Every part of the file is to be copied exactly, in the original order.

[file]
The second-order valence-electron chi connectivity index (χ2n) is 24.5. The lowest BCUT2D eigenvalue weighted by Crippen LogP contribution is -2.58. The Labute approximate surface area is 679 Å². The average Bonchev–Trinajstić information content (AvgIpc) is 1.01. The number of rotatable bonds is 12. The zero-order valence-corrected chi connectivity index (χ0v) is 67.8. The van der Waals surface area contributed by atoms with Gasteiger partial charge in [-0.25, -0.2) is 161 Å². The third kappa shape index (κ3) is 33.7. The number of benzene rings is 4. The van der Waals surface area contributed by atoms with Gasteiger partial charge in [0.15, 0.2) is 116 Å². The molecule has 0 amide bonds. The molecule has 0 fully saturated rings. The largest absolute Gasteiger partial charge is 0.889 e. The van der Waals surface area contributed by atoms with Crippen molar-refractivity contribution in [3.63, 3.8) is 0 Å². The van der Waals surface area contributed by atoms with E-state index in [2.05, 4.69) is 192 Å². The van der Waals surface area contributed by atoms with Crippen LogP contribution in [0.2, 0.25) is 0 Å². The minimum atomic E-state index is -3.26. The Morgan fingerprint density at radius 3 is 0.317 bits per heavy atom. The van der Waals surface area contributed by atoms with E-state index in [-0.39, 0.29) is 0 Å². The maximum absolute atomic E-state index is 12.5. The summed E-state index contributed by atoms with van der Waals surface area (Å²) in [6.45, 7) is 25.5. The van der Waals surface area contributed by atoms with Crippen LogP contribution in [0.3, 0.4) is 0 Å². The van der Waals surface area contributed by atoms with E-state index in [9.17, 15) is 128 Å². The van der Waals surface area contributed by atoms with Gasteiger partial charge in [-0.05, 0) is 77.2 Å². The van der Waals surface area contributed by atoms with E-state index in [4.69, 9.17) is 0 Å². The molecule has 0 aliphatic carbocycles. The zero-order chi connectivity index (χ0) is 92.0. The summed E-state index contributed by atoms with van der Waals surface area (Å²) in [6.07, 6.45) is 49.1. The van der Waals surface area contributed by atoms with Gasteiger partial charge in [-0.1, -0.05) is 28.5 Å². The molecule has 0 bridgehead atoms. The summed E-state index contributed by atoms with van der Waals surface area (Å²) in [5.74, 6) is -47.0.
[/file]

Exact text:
The second-order valence-electron chi connectivity index (χ2n) is 24.5. The lowest BCUT2D eigenvalue weighted by Crippen LogP contribution is -2.58. The Labute approximate surface area is 679 Å². The average Bonchev–Trinajstić information content (AvgIpc) is 1.01. The number of rotatable bonds is 12. The zero-order valence-corrected chi connectivity index (χ0v) is 67.8. The van der Waals surface area contributed by atoms with Gasteiger partial charge in [-0.25, -0.2) is 161 Å². The third kappa shape index (κ3) is 33.7. The number of benzene rings is 4. The van der Waals surface area contributed by atoms with Gasteiger partial charge in [0.15, 0.2) is 116 Å². The molecule has 0 amide bonds. The molecule has 0 fully saturated rings. The largest absolute Gasteiger partial charge is 0.889 e. The van der Waals surface area contributed by atoms with Crippen molar-refractivity contribution in [3.63, 3.8) is 0 Å². The van der Waals surface area contributed by atoms with E-state index in [2.05, 4.69) is 192 Å². The van der Waals surface area contributed by atoms with Crippen LogP contribution in [0.2, 0.25) is 0 Å². The minimum atomic E-state index is -3.26. The Morgan fingerprint density at radius 3 is 0.317 bits per heavy atom. The van der Waals surface area contributed by atoms with E-state index in [-0.39, 0.29) is 0 Å². The maximum absolute atomic E-state index is 12.5. The summed E-state index contributed by atoms with van der Waals surface area (Å²) in [6.45, 7) is 25.5. The van der Waals surface area contributed by atoms with Crippen LogP contribution in [0.3, 0.4) is 0 Å². The van der Waals surface area contributed by atoms with E-state index in [9.17, 15) is 128 Å². The van der Waals surface area contributed by atoms with Gasteiger partial charge in [-0.05, 0) is 77.2 Å². The van der Waals surface area contributed by atoms with E-state index in [4.69, 9.17) is 0 Å². The molecule has 0 aliphatic carbocycles. The zero-order chi connectivity index (χ0) is 92.0. The summed E-state index contributed by atoms with van der Waals surface area (Å²) in [6.07, 6.45) is 49.1. The van der Waals surface area contributed by atoms with Gasteiger partial charge in [-0.1, -0.05) is 28.5 Å². The molecule has 0 bridgehead atoms. The summed E-state index contributed by atoms with van der Waals surface area (Å²) in [5.74, 6) is -47.0.